Feeding the Addiction

Caution: May be habit forming.
I saw a couple of things of interest today—between bouts of wrapping, of course. First, take a look at the comparison Digital Surgeons has created comparing the Twitter and Facebook demographics. There are some great specifics included about ages, incomes, and education levels, but I wanted more stats: time spent on each site, links followed, growth in followers/friends over time.

But while it’s clear that there are far more Facebook users, a higher percentage of Twitter members log in from their mobile device. More importantly, more than half of Twitter’s users update their status every day. This provides more evidence to the idea that Facebook users are a great deal more passive than Twitter users. It also validates the application I’m trying to build, but makes a mobile component much more critical.

Next, Path released a new version of its app which includes video. It’s a vital component of what we share, but I’m still not convinced that a finite number of people you are allowed to share your day with is the way to go. Obviously, that doesn’t keep me from using it, so if we’re really friends, share your Path with me.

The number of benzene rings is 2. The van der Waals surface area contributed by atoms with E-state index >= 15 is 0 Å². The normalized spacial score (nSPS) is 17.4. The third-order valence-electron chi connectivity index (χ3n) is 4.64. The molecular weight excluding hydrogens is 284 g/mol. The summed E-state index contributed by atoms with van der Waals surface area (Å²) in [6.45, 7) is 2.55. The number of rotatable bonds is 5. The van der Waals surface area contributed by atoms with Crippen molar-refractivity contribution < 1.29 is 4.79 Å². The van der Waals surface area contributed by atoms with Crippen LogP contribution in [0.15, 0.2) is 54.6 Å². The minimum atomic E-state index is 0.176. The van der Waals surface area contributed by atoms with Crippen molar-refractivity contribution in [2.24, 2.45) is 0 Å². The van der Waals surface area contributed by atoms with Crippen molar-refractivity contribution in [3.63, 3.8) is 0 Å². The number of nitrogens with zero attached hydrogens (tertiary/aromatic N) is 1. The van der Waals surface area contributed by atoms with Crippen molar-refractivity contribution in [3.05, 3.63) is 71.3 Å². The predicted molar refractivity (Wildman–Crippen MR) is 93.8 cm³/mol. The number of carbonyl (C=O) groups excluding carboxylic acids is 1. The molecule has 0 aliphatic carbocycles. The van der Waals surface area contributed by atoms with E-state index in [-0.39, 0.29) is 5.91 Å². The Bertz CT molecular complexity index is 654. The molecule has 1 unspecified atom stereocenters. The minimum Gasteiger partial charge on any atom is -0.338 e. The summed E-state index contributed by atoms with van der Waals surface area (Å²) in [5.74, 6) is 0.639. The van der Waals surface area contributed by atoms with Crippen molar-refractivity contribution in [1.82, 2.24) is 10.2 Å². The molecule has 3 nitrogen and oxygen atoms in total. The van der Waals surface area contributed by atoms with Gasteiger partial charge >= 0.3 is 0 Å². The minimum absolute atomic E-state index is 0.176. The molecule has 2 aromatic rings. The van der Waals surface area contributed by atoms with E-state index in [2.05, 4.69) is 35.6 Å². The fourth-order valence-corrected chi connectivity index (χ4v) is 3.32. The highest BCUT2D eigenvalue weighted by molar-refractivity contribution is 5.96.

The other thought-provoking piece I saw is from Mark Suster. He makes a number of great points, points I’ve heard myself making for years when defending Twitter to non-believers. The most important one, however, is looking to Twitter as a curated news source. Since you spend so much time finding trusted sources to follow, it’s obvious that the items those sources share will not only be interesting to you, but already vetted through their own experiential lens.

“Twitter is my curated RSS feed.”
Mark Suster, The Power of Twitter in Information Discovery

This is an unmatched way of getting new information, but I still think it lacks what most businesses and brands are desperate for: calls to action. At the risk of repeating myself, data is almost useless unless, and until, it is used to do something more with it.

I continue the creation of something to more easily bridge that gap, but not until I finish the Xmas wrapping. So, after the last piece of tape is in place, I’ll see you on the ‘morrow, on the Web.
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Author  Stephen R. Fox